This installment of the City of Culture blog looks at the issue of 'freedom' through the lens of the end to slavery. The 23rd August hosted the International Day of Remembrance of the Slave Trade and its Abolition. The Abolition of the Slave Trade Act was passed on 25 March 1807 that outlawed the British Atlantic slave trade and in 1833 Britain passed the Abolition of Slavery Act, ordering the gradual abolition of slavery in all British colonies. However, it was not until 1888 when slavery was finally abolished, Brazil being the last country in the Western world to do so.
|Part of the Slavery Collection at Hull History Centre|
Hull as a city will be forever associated with the abolition of the slave trade primarily due to William Wilberforce’s leadership in the parliamentary campaign. Wilberforce was of course not Hull’s only Member of Parliament to address the slavery issue. David Hartley (MP for Hull 1774-1780 and 1782-1784) formally brought the slave trade to the attention of the House of Commons and in 1776 introduced a debate “that the slave trade is contrary to the laws of God and the rights of men”.
Until emancipation, slaves were considered the property of their owners, which meant that they were subject to the whims of their owner and local slave laws. Families could be split up, and people could be sold, gifted and inherited as property. The sale and trading of human beings as property seems an incomprehensible act. And yet at the History Centre we have found deeds and mortgages within our collections that show property and people grouped together as if they are one and the same thing.
|Mortgage of an estate in Westmoreland, Jamaica, listing c.300 slaves [C DDX/35]|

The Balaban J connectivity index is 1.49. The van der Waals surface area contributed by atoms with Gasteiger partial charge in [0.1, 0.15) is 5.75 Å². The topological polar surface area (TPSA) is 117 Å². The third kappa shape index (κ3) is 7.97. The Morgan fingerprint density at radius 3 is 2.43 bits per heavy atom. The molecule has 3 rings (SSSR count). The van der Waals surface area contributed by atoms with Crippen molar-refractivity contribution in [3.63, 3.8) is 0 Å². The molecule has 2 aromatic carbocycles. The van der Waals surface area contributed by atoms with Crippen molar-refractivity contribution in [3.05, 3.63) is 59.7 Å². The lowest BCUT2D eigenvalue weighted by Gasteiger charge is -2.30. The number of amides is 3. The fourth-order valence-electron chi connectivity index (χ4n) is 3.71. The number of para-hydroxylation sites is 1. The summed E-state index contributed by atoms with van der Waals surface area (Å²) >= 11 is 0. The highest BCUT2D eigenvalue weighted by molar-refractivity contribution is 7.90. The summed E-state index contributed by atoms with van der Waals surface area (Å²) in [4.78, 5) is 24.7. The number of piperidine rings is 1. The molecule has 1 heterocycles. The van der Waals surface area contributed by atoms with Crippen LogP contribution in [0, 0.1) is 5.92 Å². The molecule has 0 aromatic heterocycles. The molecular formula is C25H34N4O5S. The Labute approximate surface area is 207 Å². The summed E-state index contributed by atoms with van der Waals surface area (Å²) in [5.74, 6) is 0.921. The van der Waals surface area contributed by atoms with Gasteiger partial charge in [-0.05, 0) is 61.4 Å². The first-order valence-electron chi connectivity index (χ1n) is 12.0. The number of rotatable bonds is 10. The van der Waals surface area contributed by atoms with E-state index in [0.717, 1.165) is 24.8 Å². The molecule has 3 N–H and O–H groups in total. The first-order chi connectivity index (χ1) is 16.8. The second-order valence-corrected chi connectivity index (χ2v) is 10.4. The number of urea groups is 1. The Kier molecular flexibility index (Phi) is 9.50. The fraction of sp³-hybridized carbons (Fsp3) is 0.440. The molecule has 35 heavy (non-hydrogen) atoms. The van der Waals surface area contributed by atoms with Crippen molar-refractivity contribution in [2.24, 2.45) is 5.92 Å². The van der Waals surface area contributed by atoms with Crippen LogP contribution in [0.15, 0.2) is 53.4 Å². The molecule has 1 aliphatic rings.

A collection that is currently being listed and will soon appear on our online catalogue at reference C DDI consists of deeds relating to properties in Antigua, Jamaica, Barbados and elsewhere. Held within the collection is a mortgage for £3,000 for the repair of damage caused by a hurricane to a plantation in the island of Barbados. This gem of a document also provides details of the slaves working on the plantation, giving their name, sex, employment, country, age, and in some cases even their date of birth. Similarly a mortgage is held at reference C DDX/35 that includes a list of approximately 300 slaves at a Lincoln estate in Westmoreland, Jamaica, which provides their names, colour, age, whether African or Creole, and in some cases it even gives the name of their mother.
Documents such as these are of international importance; they not only enhance our understanding of the slave trade but record the very existence of individual slaves. At the Hull History Centre we also house a special collection of over 1100 books relating to the history of slavery and its abolition from 1492 until 1888. It is important to remember the past in order to have the wisdom to prevent the same mistakes in the future.
Laura Wilson, Librarian/Archivist